Processed Foods – Basically avoid anything in a bag or a box. These foods are usually high in sodium, which can contribute to inflammation. A good rule of thumb when grocery shopping is avoid the center of the store and shop on the outside. This will keep you away from most of the processed foods. Try substituting whole foods like fruits, vegetables or nuts in place of processed foods.
Red Meat – I know, this is going to be a tough one. We live in Texas, I am not going to tell you you can’t eat steak and hamburgers. That being said try to limit your intake or beef and lamb to a couple of times a week. Too much red meat will definitely increase inflammation. Increase your intake of white meat (chicken and turkey) and fish instead.
Fiber – A diet high in fiber has not only been proven to be anti-inflammatory, but can also aid in weight loss. Ideally, you want to have at least 25 grams of fiber per day. Good sources of fiber include whole grains, dark leafy vegetables (spinach, Swiss chard, kale) and fruits like bananas and blueberries.
Increase Intake of Fruits and Vegetables – A good goal is nine combined daily servings on fruits and vegetables. A serving is considered a cup of vegetables or half a cup of fruit. This is also a great way to increase your fiber intake. At least four of these servings per week should be either alliums (onions, garlic, leeks) and crucifers (broccoli, cauliflower, brussel sprouts). These are particularly good at decreasing inflammation.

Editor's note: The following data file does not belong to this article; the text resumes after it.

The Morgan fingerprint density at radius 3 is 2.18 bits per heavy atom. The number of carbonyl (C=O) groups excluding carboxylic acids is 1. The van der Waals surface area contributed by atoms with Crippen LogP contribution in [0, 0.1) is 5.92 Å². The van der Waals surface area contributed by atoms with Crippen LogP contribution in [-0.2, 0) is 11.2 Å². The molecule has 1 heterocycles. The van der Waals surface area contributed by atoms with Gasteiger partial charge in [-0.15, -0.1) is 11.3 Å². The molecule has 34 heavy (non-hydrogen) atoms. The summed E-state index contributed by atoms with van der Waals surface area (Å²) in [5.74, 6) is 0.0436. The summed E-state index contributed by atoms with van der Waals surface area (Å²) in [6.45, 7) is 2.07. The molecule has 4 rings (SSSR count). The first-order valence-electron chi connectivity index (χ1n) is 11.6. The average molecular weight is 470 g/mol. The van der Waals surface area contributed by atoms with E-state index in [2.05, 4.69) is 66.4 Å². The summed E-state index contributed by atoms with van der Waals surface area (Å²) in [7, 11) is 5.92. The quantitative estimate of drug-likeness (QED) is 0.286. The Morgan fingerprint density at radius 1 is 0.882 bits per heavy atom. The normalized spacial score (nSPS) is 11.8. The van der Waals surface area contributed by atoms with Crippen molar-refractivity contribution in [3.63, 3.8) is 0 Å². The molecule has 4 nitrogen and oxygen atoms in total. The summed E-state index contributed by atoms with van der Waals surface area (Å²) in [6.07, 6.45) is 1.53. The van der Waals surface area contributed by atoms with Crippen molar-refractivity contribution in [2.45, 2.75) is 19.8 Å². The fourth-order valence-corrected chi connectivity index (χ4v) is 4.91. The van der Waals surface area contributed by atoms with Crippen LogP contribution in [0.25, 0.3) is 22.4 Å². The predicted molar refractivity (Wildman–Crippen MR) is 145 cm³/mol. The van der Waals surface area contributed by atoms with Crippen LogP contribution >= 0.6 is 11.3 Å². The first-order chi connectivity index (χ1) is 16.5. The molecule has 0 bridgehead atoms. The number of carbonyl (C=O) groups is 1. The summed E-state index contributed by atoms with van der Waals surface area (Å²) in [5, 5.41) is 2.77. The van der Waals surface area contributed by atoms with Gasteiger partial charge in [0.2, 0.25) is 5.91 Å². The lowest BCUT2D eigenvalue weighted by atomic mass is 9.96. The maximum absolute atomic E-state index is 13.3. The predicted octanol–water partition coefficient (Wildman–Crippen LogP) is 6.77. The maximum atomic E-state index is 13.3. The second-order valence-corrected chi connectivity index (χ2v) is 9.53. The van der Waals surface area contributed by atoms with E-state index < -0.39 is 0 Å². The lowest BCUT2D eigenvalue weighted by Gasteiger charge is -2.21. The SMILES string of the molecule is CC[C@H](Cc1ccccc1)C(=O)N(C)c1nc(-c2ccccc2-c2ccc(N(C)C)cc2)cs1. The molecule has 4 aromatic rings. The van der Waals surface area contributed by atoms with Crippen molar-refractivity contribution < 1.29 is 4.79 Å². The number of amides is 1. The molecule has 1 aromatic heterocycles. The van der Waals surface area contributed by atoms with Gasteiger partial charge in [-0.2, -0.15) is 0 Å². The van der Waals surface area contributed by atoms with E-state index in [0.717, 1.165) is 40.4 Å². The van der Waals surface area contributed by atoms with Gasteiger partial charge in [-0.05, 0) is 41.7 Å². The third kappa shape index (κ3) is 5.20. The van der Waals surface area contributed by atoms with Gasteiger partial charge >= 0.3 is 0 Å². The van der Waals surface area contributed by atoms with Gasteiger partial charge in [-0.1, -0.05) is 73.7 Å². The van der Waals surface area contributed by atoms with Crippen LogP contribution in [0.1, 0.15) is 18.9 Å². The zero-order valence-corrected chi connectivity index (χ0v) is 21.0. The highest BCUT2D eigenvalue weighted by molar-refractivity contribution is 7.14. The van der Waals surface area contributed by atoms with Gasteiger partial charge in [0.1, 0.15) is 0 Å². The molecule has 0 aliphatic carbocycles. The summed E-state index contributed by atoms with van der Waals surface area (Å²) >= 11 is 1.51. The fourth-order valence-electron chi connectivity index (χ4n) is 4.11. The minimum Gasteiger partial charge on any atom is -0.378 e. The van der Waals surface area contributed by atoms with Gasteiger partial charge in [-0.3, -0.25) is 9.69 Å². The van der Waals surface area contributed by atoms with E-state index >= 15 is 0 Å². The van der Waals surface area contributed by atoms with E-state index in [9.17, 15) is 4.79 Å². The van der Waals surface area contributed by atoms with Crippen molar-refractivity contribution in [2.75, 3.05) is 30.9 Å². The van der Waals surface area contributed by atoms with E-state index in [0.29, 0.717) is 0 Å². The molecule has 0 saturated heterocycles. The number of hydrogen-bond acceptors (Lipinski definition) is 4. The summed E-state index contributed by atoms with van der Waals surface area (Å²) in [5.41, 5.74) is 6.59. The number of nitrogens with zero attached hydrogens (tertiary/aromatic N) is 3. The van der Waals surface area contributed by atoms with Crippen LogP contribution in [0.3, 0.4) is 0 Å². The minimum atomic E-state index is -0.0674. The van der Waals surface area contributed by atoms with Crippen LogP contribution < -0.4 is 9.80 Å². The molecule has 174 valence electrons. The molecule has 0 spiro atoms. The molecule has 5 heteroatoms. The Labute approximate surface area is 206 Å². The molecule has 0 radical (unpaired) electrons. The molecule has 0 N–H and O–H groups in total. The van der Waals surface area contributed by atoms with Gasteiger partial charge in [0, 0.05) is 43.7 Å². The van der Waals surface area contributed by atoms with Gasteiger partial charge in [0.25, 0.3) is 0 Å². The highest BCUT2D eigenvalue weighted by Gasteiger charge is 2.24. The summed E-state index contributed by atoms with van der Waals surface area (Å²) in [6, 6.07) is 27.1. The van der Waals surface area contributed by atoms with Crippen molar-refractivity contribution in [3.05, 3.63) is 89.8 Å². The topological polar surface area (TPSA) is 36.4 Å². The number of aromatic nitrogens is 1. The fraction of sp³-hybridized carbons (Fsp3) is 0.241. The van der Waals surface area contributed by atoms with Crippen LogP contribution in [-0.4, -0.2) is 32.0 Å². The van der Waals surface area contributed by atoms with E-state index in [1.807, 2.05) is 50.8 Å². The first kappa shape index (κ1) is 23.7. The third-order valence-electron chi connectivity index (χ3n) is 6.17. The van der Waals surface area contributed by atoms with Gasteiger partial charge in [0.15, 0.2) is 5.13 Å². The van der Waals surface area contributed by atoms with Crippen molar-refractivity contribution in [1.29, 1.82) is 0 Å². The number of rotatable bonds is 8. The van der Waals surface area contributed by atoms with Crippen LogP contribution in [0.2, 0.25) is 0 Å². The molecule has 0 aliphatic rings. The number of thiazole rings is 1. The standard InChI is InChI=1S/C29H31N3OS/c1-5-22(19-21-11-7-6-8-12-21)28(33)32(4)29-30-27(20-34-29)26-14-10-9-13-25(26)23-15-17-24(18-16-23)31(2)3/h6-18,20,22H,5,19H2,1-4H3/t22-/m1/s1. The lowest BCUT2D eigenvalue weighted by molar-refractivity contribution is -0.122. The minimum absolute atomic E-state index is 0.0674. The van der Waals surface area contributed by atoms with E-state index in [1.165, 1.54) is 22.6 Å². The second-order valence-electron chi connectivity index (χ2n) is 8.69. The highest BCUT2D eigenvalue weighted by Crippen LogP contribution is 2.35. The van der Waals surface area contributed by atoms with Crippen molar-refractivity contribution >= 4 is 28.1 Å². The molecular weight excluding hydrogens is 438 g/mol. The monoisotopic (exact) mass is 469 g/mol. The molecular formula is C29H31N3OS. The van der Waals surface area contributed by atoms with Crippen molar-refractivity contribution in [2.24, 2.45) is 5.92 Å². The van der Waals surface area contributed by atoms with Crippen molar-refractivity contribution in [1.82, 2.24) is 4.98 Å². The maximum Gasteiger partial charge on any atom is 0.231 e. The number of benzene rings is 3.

Increase Omega-3 Fatty Acids – As mentioned earlier, omega-3s are great anti-inflammatory agents. They can be found in beans, flax seeds and cold water fish such as salmon, oysters or trout. You can also take a fish oil supplement to increase your omega-3 intake.
Eat Fish 3 Times per Week – As mentioned above, fish are a great source of not only omega-3 fatty acids, but healthy fats in general. Try to have at least three servings of fish per week.
Spice It Up!– Some spices can not only add flavor to your food, but are also anti-inflammatory. These spices include cayenne, ginger, cinnamon, sage and rosemary. An extremely beneficial spice is turmeric, found in curry powder. Studies show that not only is turmeric a very powerful anti-inflammatory, it also has anti-cancer properties. If you don’t like the flavor of turmeric, it can be taken as a supplement as well.
As I mentioned earlier, one of the symptoms of inflammation is pain. When it comes to dealing with headaches, neck pain or lower back pain, there isn’t a more effective treatment than chiropractic care.
When the spine becomes misaligned, a vertebra can start to put pressure on a nerve, leading to pain. One of the body’s natural reactions to this misalignment is the inflammatory response. Therefore, if your spine is not aligned properly, there is a good chance that you are inflamed. When a chiropractor corrects these misalignments, pressure is removed from the nerve, and the body stops producing inflammation, thus relieving pain.
If you are someone dealing with chronic inflammation, try to begin implementing a few of the diet tips in this post. Don’t worry about trying to do everything, just pick one or two things and start there. You can then gradually add more later on. By making a few dietary changes, and making sure your spine is properly aligned, you can start fighting off inflammation.